The 1 ID CAB normally flies from Marshall Army Airfield in Kansas, in the heart of the USA. Their helicopters were flown the 1.200 km to Beaumont in Texas where they were prepared for a sea journey. The vehicles and all other equipment were moved there by train. Transport to Europe went by ship, on the American Roll-On Roll-Off Carrier (ARC) Endurance. This enormous ship has some 25.000 m2 usable floor surface divided over 12 decks, of which some 7 are used during this trip. All the staff that is necessary for the unloading of the cargo and the preparation for flight of the helicopters, in total some 300 men and women, were flown by commercial airline to Eindhoven airbase and from there transported by bus to Vlissingen. Responsible for the American part of the preparations is the US Army Military Surface Deployment and Distribution Command (SDDC). In the USA this was done by the 597th Transport Command while on the European side this is done by the 598th Transport Command, both part of the SDDC.
Unloading the ship took some 5 days, working 24/7, and the first helicopter took off from the harbour within 36 hours after arrival. In total 27 H-60 Black Hawks of different subtypes, 16 AH-64E Apaches and 6 CH-47F Chinooks have arrived in Vlissingen. Next to these, another batch of some 30 helicopters followed another route into Europe via a Greek harbour. In Vlissingen harbour no fuel is supplied due to environmental risks. The helicopters are ferried during regular working hours to nearby Woensdrecht airbase, that is designated an Intermediate Support Base (ISB) for the operation, by a few dedicated ferry crews.
There they are all fuelled up and checked again and if necessary repairs are done by US maintenance crews with Dutch support. When ready, their own crews pick the helicopters up and fly them first to Illesheim in Germany and then forward to their temporary homes in Germany, Poland or Latvia. The other vehicles and equipment continue their journey from Vlissingen by road, mostly on low loaders. This is also done on a 24/7 basis, but is limited by the German law that forbids heavy transport by road on Sundays. Only when the helicopters and vehicles have crossed the German border, the Dutch responsibility for their safety and security ends.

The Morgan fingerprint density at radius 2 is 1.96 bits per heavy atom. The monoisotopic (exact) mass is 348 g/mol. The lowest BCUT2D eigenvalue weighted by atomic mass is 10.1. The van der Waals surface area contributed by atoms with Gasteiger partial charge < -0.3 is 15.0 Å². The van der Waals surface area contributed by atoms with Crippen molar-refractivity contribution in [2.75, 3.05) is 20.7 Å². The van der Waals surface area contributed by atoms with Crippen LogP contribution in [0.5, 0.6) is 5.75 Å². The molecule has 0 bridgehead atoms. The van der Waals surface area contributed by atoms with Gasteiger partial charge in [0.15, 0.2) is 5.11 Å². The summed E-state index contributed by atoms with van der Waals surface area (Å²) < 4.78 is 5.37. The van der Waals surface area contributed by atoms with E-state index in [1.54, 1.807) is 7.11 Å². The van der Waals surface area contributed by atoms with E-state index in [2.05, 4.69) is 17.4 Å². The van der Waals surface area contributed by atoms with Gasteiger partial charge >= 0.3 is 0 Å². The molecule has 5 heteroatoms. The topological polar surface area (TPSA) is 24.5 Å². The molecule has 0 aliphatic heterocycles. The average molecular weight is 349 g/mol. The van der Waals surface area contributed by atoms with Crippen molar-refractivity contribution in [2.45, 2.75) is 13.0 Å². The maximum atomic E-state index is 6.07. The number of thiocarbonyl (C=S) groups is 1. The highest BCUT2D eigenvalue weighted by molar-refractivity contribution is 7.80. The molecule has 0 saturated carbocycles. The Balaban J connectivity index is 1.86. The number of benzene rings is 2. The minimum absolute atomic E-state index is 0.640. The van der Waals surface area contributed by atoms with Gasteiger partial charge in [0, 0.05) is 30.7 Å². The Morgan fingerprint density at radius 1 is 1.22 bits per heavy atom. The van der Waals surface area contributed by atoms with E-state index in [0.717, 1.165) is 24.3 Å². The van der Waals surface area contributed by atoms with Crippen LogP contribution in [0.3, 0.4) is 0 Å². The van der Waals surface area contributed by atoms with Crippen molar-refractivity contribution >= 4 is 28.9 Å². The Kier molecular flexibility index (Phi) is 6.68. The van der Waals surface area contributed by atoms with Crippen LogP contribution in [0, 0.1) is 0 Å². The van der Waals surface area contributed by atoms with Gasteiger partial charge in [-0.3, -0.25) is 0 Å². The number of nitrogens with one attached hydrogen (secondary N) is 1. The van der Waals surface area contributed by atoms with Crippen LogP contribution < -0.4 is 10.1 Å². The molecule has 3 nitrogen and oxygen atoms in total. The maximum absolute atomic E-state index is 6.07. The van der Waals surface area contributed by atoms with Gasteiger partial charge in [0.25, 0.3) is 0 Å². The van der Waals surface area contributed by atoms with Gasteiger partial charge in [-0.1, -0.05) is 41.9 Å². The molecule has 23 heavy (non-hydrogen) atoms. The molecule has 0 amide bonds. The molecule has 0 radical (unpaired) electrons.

UH-60M Black Hawk copilot Jerome explained they have specifically trained for the circumstances here in the harbour. “At home we followed academic lessons with senior aviators. These consisted of rehearsals with terrain modes assisted with iPads. The take-off will be performed through a high hover and during take-off several high obstacles will be avoided.” The deployment will last for nine months and Jerome sees it as a great way to discover and travel through Europe, while reaffirming NATO presence in Eastern Europe.
When the 1 ID CAB have left Vlissingen and have reached their temporary homes, the 3 ID CAB will start their journey in the opposite direction, bringing some 55 helicopters to Vlissingen and further towards their homebase in Savannah, Georgia.
One could wonder why they don’t leave all equipment behind and just rotate the personnel after a deployment. But this has a simple operational reason: it is a way of practising and also testing relocating large amounts of troops and equipment, this to be prepared would that be necessary one day. Therefor in the past different harbours have been used, and onward transport has been done via the road, by train and over water as well.
But make no mistake, despite this training effect, the Americans and the Dutch consider this whole deployment an operation, not an exercise. And one that could not be done without Host Nation Support.